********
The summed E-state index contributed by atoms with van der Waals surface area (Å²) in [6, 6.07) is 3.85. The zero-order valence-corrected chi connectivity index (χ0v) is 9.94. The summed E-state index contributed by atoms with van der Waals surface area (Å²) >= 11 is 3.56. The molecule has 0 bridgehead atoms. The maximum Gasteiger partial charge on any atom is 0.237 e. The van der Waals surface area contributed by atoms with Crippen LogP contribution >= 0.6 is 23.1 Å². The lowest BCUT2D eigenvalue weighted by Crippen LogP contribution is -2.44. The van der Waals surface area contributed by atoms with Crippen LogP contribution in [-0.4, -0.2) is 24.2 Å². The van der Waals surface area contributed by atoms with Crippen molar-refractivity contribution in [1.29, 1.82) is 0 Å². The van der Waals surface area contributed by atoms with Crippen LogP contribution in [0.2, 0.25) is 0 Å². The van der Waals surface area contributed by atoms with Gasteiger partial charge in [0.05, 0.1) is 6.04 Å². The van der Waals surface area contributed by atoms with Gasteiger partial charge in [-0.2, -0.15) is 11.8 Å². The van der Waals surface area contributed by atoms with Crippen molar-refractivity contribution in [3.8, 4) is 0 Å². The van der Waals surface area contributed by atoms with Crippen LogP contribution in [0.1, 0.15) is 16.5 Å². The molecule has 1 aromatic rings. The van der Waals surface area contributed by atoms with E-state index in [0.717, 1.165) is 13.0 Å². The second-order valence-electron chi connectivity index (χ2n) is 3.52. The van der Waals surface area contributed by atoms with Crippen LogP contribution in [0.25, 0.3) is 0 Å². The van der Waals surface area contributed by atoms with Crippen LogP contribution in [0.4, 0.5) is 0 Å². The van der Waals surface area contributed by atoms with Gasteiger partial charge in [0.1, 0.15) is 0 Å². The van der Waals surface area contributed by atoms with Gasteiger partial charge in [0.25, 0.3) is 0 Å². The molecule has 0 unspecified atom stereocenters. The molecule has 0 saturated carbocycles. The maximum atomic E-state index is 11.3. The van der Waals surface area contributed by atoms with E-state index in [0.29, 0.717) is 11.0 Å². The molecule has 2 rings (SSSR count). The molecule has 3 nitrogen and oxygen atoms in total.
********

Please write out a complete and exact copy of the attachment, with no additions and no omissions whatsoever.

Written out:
The summed E-state index contributed by atoms with van der Waals surface area (Å²) in [6, 6.07) is 3.85. The zero-order valence-corrected chi connectivity index (χ0v) is 9.94. The summed E-state index contributed by atoms with van der Waals surface area (Å²) >= 11 is 3.56. The molecule has 0 bridgehead atoms. The maximum Gasteiger partial charge on any atom is 0.237 e. The van der Waals surface area contributed by atoms with Crippen LogP contribution >= 0.6 is 23.1 Å². The lowest BCUT2D eigenvalue weighted by Crippen LogP contribution is -2.44. The van der Waals surface area contributed by atoms with Crippen LogP contribution in [-0.4, -0.2) is 24.2 Å². The van der Waals surface area contributed by atoms with Crippen molar-refractivity contribution in [1.29, 1.82) is 0 Å². The van der Waals surface area contributed by atoms with Crippen LogP contribution in [0.2, 0.25) is 0 Å². The van der Waals surface area contributed by atoms with Gasteiger partial charge in [0.05, 0.1) is 6.04 Å². The van der Waals surface area contributed by atoms with Gasteiger partial charge in [-0.2, -0.15) is 11.8 Å². The van der Waals surface area contributed by atoms with Crippen molar-refractivity contribution in [3.8, 4) is 0 Å². The van der Waals surface area contributed by atoms with Crippen LogP contribution in [0.1, 0.15) is 16.5 Å². The molecule has 1 aromatic rings. The van der Waals surface area contributed by atoms with E-state index in [0.717, 1.165) is 13.0 Å². The second-order valence-electron chi connectivity index (χ2n) is 3.52. The van der Waals surface area contributed by atoms with Crippen LogP contribution in [0.25, 0.3) is 0 Å². The van der Waals surface area contributed by atoms with Crippen LogP contribution in [0.4, 0.5) is 0 Å². The van der Waals surface area contributed by atoms with Gasteiger partial charge in [0.1, 0.15) is 0 Å². The van der Waals surface area contributed by atoms with Gasteiger partial charge in [0.25, 0.3) is 0 Å². The molecule has 0 unspecified atom stereocenters. The molecule has 0 saturated carbocycles. The maximum atomic E-state index is 11.3. The van der Waals surface area contributed by atoms with E-state index in [0.29, 0.717) is 11.0 Å². The molecule has 2 rings (SSSR count). The molecule has 3 nitrogen and oxygen atoms in total.